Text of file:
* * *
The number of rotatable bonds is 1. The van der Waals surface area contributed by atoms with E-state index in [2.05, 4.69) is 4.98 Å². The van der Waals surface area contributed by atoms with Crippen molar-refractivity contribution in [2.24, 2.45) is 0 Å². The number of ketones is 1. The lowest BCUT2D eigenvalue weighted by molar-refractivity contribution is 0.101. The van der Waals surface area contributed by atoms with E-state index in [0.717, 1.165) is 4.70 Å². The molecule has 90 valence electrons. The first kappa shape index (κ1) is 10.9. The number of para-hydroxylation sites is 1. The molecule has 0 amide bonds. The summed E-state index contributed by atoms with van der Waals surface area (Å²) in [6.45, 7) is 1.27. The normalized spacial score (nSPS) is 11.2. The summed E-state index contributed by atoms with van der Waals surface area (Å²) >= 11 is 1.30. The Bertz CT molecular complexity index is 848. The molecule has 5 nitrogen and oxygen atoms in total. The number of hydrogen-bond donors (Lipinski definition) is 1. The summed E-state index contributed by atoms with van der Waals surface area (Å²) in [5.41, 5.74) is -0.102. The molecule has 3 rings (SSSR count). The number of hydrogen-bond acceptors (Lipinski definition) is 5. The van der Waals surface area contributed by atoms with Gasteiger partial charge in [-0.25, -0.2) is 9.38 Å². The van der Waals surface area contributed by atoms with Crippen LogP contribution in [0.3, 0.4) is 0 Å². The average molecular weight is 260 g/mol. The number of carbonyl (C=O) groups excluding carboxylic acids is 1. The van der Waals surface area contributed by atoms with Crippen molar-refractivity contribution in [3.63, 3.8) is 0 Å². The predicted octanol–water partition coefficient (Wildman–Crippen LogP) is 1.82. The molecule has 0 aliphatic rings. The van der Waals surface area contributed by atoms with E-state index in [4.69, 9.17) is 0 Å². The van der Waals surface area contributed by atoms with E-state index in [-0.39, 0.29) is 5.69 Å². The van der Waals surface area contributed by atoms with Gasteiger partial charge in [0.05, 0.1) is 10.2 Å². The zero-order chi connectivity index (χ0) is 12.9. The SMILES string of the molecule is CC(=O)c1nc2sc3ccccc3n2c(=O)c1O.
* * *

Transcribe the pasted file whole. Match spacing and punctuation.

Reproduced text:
The number of rotatable bonds is 1. The van der Waals surface area contributed by atoms with E-state index in [2.05, 4.69) is 4.98 Å². The van der Waals surface area contributed by atoms with Crippen molar-refractivity contribution in [2.24, 2.45) is 0 Å². The number of ketones is 1. The lowest BCUT2D eigenvalue weighted by molar-refractivity contribution is 0.101. The van der Waals surface area contributed by atoms with E-state index in [0.717, 1.165) is 4.70 Å². The molecule has 90 valence electrons. The first kappa shape index (κ1) is 10.9. The number of para-hydroxylation sites is 1. The molecule has 0 amide bonds. The summed E-state index contributed by atoms with van der Waals surface area (Å²) in [6.45, 7) is 1.27. The normalized spacial score (nSPS) is 11.2. The summed E-state index contributed by atoms with van der Waals surface area (Å²) >= 11 is 1.30. The Bertz CT molecular complexity index is 848. The molecule has 5 nitrogen and oxygen atoms in total. The number of hydrogen-bond donors (Lipinski definition) is 1. The summed E-state index contributed by atoms with van der Waals surface area (Å²) in [5.41, 5.74) is -0.102. The molecule has 3 rings (SSSR count). The number of hydrogen-bond acceptors (Lipinski definition) is 5. The van der Waals surface area contributed by atoms with Gasteiger partial charge in [-0.25, -0.2) is 9.38 Å². The van der Waals surface area contributed by atoms with Crippen LogP contribution in [0.3, 0.4) is 0 Å². The average molecular weight is 260 g/mol. The number of carbonyl (C=O) groups excluding carboxylic acids is 1. The van der Waals surface area contributed by atoms with Crippen molar-refractivity contribution in [3.63, 3.8) is 0 Å². The predicted octanol–water partition coefficient (Wildman–Crippen LogP) is 1.82. The molecule has 0 aliphatic rings. The van der Waals surface area contributed by atoms with E-state index in [4.69, 9.17) is 0 Å². The van der Waals surface area contributed by atoms with E-state index in [-0.39, 0.29) is 5.69 Å². The van der Waals surface area contributed by atoms with Gasteiger partial charge in [0.05, 0.1) is 10.2 Å². The zero-order chi connectivity index (χ0) is 12.9. The SMILES string of the molecule is CC(=O)c1nc2sc3ccccc3n2c(=O)c1O.